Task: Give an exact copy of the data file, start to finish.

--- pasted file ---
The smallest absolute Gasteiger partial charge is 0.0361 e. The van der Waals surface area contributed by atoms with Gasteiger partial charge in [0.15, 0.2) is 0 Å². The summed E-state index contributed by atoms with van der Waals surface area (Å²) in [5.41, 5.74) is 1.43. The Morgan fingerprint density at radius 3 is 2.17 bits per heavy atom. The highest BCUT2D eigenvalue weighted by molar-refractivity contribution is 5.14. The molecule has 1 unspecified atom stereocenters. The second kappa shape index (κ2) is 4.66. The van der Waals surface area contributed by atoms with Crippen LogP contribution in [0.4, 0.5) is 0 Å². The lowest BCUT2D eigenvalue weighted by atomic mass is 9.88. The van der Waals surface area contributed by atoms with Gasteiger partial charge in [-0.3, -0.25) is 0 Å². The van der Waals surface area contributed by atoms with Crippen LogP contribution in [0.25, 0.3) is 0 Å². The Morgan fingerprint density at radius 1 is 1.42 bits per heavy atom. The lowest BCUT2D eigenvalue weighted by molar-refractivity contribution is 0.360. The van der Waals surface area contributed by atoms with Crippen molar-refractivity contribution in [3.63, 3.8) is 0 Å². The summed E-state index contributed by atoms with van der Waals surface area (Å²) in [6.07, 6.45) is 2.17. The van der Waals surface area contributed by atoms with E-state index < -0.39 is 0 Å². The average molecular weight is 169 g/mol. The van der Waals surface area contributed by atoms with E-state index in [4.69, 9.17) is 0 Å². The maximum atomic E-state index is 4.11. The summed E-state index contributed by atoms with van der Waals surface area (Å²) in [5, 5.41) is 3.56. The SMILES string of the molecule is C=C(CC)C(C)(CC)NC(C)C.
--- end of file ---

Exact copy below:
The smallest absolute Gasteiger partial charge is 0.0361 e. The van der Waals surface area contributed by atoms with Gasteiger partial charge in [0.15, 0.2) is 0 Å². The summed E-state index contributed by atoms with van der Waals surface area (Å²) in [5.41, 5.74) is 1.43. The Morgan fingerprint density at radius 3 is 2.17 bits per heavy atom. The highest BCUT2D eigenvalue weighted by molar-refractivity contribution is 5.14. The molecule has 1 unspecified atom stereocenters. The second kappa shape index (κ2) is 4.66. The van der Waals surface area contributed by atoms with Crippen LogP contribution in [0.4, 0.5) is 0 Å². The lowest BCUT2D eigenvalue weighted by atomic mass is 9.88. The van der Waals surface area contributed by atoms with Gasteiger partial charge in [-0.3, -0.25) is 0 Å². The van der Waals surface area contributed by atoms with Crippen LogP contribution in [0.25, 0.3) is 0 Å². The Morgan fingerprint density at radius 1 is 1.42 bits per heavy atom. The lowest BCUT2D eigenvalue weighted by molar-refractivity contribution is 0.360. The van der Waals surface area contributed by atoms with Crippen molar-refractivity contribution in [3.63, 3.8) is 0 Å². The summed E-state index contributed by atoms with van der Waals surface area (Å²) in [6.07, 6.45) is 2.17. The van der Waals surface area contributed by atoms with E-state index < -0.39 is 0 Å². The average molecular weight is 169 g/mol. The van der Waals surface area contributed by atoms with E-state index in [4.69, 9.17) is 0 Å². The maximum atomic E-state index is 4.11. The summed E-state index contributed by atoms with van der Waals surface area (Å²) in [5, 5.41) is 3.56. The SMILES string of the molecule is C=C(CC)C(C)(CC)NC(C)C.